Thank you to experienced clinicians TMB and JEL for their comments on our latest post on humor in the workplace. I’m with them on dark humor for sure; it can be therapeutic and funny! But I do worry that humor directed specifically at patients (e.g., the name-calling cited by Dr. Michael Kahn in his New York Times article) corrodes our ability to care and is discernible to the “whales” and “borderlines” in question.
A small but interesting recent study in BMC Health Services Research evaluates a variety of physicians’ self-reported coping strategies for work-related stress, humor among them. While humor was associated with lower frequency of burnout, at-home coping methods like exercise, leaving work at work, and talking through stress with a spouse were more powerful psychological bolsterers.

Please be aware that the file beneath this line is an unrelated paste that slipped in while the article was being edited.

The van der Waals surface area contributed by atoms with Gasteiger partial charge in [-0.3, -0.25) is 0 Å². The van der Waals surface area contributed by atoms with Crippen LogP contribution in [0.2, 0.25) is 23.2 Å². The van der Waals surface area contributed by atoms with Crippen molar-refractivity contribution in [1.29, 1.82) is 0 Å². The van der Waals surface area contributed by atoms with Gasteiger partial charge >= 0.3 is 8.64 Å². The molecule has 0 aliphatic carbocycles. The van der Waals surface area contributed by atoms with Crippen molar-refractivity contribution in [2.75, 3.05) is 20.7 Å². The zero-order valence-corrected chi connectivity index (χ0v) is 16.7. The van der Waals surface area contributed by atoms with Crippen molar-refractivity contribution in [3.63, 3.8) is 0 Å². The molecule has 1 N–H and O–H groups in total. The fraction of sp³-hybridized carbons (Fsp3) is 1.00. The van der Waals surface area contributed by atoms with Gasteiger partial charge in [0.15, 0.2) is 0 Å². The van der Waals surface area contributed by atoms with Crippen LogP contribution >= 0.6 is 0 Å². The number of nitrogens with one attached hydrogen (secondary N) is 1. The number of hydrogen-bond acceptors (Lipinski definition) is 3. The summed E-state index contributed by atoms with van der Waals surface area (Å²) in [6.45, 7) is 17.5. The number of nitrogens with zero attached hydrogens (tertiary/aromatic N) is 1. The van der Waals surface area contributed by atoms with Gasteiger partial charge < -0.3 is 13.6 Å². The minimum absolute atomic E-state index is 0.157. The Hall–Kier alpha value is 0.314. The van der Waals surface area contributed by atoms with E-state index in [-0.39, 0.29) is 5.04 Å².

How do you cope with stress at work? Is the dark humor of TMB and JEL your best defense? Or do you prefer time-outs (e.g., walks) as the Canadian researchers suggest? How about comfort foods? Exercise? Talking with co-workers? Therapy? Cigarettes? Your colleagues are eager to hear your successful — and not-so-successful — coping strategies.